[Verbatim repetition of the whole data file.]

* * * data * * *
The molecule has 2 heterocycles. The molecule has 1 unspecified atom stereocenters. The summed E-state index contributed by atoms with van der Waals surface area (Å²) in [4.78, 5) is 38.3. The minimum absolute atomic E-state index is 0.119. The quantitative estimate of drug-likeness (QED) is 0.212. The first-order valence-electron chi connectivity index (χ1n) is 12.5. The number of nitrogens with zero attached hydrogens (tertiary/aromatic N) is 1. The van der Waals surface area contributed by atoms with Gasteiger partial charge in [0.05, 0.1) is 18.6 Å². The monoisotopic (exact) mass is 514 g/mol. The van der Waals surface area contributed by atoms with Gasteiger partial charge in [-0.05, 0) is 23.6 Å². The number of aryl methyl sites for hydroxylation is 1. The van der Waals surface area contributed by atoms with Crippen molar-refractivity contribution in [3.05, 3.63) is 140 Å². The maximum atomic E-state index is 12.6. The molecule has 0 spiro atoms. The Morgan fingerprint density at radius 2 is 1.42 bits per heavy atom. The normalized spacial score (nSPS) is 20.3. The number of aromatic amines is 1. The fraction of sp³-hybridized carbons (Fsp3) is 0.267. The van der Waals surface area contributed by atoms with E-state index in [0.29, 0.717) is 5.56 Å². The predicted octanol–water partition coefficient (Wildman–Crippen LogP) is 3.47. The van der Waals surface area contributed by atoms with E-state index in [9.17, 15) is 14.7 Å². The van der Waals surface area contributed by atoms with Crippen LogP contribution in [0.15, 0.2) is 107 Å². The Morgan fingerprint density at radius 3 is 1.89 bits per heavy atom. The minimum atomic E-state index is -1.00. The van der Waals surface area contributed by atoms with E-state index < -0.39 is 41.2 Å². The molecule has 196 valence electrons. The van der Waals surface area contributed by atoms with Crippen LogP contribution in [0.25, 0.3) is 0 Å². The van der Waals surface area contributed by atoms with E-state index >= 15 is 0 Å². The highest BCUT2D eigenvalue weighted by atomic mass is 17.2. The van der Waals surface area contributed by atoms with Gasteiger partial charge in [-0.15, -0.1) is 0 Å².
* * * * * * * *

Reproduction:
The molecule has 2 heterocycles. The molecule has 1 unspecified atom stereocenters. The summed E-state index contributed by atoms with van der Waals surface area (Å²) in [4.78, 5) is 38.3. The minimum absolute atomic E-state index is 0.119. The quantitative estimate of drug-likeness (QED) is 0.212. The first-order valence-electron chi connectivity index (χ1n) is 12.5. The number of nitrogens with zero attached hydrogens (tertiary/aromatic N) is 1. The van der Waals surface area contributed by atoms with Gasteiger partial charge in [0.05, 0.1) is 18.6 Å². The monoisotopic (exact) mass is 514 g/mol. The van der Waals surface area contributed by atoms with Gasteiger partial charge in [-0.05, 0) is 23.6 Å². The number of aryl methyl sites for hydroxylation is 1. The van der Waals surface area contributed by atoms with Crippen molar-refractivity contribution in [3.05, 3.63) is 140 Å². The maximum atomic E-state index is 12.6. The molecule has 0 spiro atoms. The Morgan fingerprint density at radius 2 is 1.42 bits per heavy atom. The normalized spacial score (nSPS) is 20.3. The number of aromatic amines is 1. The fraction of sp³-hybridized carbons (Fsp3) is 0.267. The van der Waals surface area contributed by atoms with E-state index in [0.29, 0.717) is 5.56 Å². The predicted octanol–water partition coefficient (Wildman–Crippen LogP) is 3.47. The van der Waals surface area contributed by atoms with E-state index in [9.17, 15) is 14.7 Å². The van der Waals surface area contributed by atoms with Crippen LogP contribution in [0.15, 0.2) is 107 Å². The Morgan fingerprint density at radius 3 is 1.89 bits per heavy atom. The minimum atomic E-state index is -1.00. The van der Waals surface area contributed by atoms with E-state index < -0.39 is 41.2 Å². The molecule has 196 valence electrons. The van der Waals surface area contributed by atoms with Crippen LogP contribution in [0.25, 0.3) is 0 Å². The van der Waals surface area contributed by atoms with E-state index >= 15 is 0 Å². The highest BCUT2D eigenvalue weighted by atomic mass is 17.2. The van der Waals surface area contributed by atoms with Gasteiger partial charge in [-0.15, -0.1) is 0 Å².